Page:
Making distance learning work requires balance, patience, and flexibility. If the current pandemic should return in a second wave, thus forcing authorities to impose certain restrictions, such as online classes for all school children, the below expert advice from educators will assist you as parents to guide your children and make online learning fun from home.

Set (and keep) a schedule:

the closer this is to a ‘school schedule,’ the easier it will likely be on everyone. You can revise whatever you come up with at first, to fit your circumstance at home (your work schedule, sleeping schedules, etc.) but in the end this almost certainly means to use some sort of timer to at least clarify how much time is being spent on what.

Make sure they have any materials necessary to complete all assignments

Whether its pencil and paper, a stable WiFi connection, log-in information for all accounts, a PDF reader, or note-taking apps, provide your child with whatever they need to get the work done.

Provide an environment conducive to learning

This isn’t always easy. If they’re too isolated, it’s difficult to check in with them. If they’re at the kitchen table, depending on the child or their environment, they may be too distracted. This is even more challenging when everyone is home and the house is full. Background noise can help, as can music.

Create a daily plan

Creating a daily plan isn’t just a matter of scheduling. A daily plan looks at the schedule and then identifies to-do items for that day and combines the two for a specific plan for that specific day.

Don’t teach – help them understand

Helping students understand is one of the more obvious remote learning tips for parents. How this happens is complicated and varies greatly from student to student and grade level to grade level and content area to content area. The bottom line is that helping your child understand the content is definitely part of the ‘bare minimum’ range of tips.

Make sure all work is completed

And any work that remains incomplete is incomplete for a good reason and has a time-bound, actionable next-step (e.g., email the teacher asking for clarification on step 3 of the activity so that you can turn it in tomorrow by noon).

Help them check messages and communicate with school

Check for messages daily from teachers and other students and make sure to reply to any messages that require one.

Keep in mind that it’s about the child, not the work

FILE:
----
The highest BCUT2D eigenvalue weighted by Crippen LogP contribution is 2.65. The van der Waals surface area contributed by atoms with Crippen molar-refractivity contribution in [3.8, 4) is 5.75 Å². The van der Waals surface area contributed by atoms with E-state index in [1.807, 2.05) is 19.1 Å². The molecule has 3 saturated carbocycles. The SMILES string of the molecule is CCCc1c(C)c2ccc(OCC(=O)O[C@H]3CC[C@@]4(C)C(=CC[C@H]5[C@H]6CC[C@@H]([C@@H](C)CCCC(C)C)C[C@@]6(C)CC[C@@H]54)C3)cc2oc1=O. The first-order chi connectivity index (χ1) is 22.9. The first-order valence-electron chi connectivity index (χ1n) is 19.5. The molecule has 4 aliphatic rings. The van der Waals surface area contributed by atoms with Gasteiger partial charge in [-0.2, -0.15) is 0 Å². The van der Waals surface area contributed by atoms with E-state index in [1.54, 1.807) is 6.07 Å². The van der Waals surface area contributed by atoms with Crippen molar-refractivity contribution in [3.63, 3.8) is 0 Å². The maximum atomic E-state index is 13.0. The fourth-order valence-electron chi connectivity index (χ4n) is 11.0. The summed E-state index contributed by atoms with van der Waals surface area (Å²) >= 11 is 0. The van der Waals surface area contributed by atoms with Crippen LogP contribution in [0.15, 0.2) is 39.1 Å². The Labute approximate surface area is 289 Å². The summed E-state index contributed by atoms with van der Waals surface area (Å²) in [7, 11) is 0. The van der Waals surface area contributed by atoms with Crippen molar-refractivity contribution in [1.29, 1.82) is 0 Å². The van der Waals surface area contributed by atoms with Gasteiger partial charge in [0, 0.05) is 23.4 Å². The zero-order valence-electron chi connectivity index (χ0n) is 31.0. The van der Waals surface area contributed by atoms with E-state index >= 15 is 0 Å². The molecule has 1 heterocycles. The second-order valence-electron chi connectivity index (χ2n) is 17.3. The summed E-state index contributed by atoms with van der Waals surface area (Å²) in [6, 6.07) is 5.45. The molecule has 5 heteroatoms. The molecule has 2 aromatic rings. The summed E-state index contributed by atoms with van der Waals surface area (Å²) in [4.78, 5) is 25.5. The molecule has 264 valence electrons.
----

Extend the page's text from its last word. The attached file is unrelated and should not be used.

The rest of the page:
This is obviously a parenting philosophy. The best way to approach this is to understand that assignments should serve the child rather than the child serve the assignments–or that this is at least partly true–then don’t over-emphasize ‘getting everything done’ over the well-being of your child.

Learn to identify the barriers

This is something teachers have to learn early on in their careers–how to pinpoint exactly what’s happening or going wrong. Diagnostic teaching is one approach that can help here, but the big idea is to identify precisely why your child might be struggling: Is it focus? Motivation? Too much or too little structure?

Use school resources

Contact your child’s school for support. The faculty is always there to help in any
way possible.

Personalize the learning

You can almost always personalize your child’s learning space (sound, light, room, equipment, etc.) and you can likely adjust their schedule. Use your child’s strengths and gifts and build backward from them as much as possible.

Encourage self-direction

The more children own their learning–and ideally have voice and choice in their work–the easier and more fulfilling everything will be for everyone.

Help them find their own motivation

Motivating a child is one area where parents are (ideally) better than any teacher could be. The idea here is to help them ‘want to’ learn, without punishing them psychologically or making all motivation external and independent from the actual value of the knowledge being gleaned.

Help your child build a learning network

Connect them with their peers–ideally peers with similar goals and approaches to ‘life’ to their own. Verita International School does this in every online lesson.

Last but not least, the parents should emphasize critical thinking (learning how to think) and learning literacy (learning how to learn) over content knowledge (academic knowledge). This is something that Verita International School is actually strongly encourages as part of its education platform.

To conclude, a parent can make online learning a lot more easier for their children by using the various tips and tricks presented, but also by conferring with the faculty of Verita International School for example, who are more than willing to impart their advice and knowledge to both the young and their